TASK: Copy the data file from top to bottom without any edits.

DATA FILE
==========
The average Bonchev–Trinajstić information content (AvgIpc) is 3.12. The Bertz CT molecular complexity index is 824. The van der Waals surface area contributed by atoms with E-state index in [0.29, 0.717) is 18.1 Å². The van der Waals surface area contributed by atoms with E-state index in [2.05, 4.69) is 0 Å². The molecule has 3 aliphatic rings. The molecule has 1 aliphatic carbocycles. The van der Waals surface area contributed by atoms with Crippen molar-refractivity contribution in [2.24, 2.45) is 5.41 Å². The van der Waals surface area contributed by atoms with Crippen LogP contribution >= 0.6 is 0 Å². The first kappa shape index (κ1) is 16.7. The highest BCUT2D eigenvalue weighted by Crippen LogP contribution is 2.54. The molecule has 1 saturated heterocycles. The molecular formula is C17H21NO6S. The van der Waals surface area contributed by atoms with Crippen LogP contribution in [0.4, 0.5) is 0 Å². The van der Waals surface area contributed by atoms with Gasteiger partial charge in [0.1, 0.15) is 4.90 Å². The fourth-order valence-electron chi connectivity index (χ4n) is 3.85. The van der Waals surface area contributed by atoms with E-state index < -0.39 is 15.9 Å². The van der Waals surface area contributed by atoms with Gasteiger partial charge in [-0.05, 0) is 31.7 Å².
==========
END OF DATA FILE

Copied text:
The average Bonchev–Trinajstić information content (AvgIpc) is 3.12. The Bertz CT molecular complexity index is 824. The van der Waals surface area contributed by atoms with E-state index in [0.29, 0.717) is 18.1 Å². The van der Waals surface area contributed by atoms with E-state index in [2.05, 4.69) is 0 Å². The molecule has 3 aliphatic rings. The molecule has 1 aliphatic carbocycles. The van der Waals surface area contributed by atoms with Crippen molar-refractivity contribution in [2.24, 2.45) is 5.41 Å². The van der Waals surface area contributed by atoms with Crippen LogP contribution >= 0.6 is 0 Å². The first kappa shape index (κ1) is 16.7. The highest BCUT2D eigenvalue weighted by Crippen LogP contribution is 2.54. The molecule has 1 saturated heterocycles. The molecular formula is C17H21NO6S. The van der Waals surface area contributed by atoms with Crippen LogP contribution in [0.4, 0.5) is 0 Å². The van der Waals surface area contributed by atoms with Gasteiger partial charge in [0.1, 0.15) is 4.90 Å². The fourth-order valence-electron chi connectivity index (χ4n) is 3.85. The van der Waals surface area contributed by atoms with E-state index < -0.39 is 15.9 Å². The van der Waals surface area contributed by atoms with Gasteiger partial charge in [-0.05, 0) is 31.7 Å².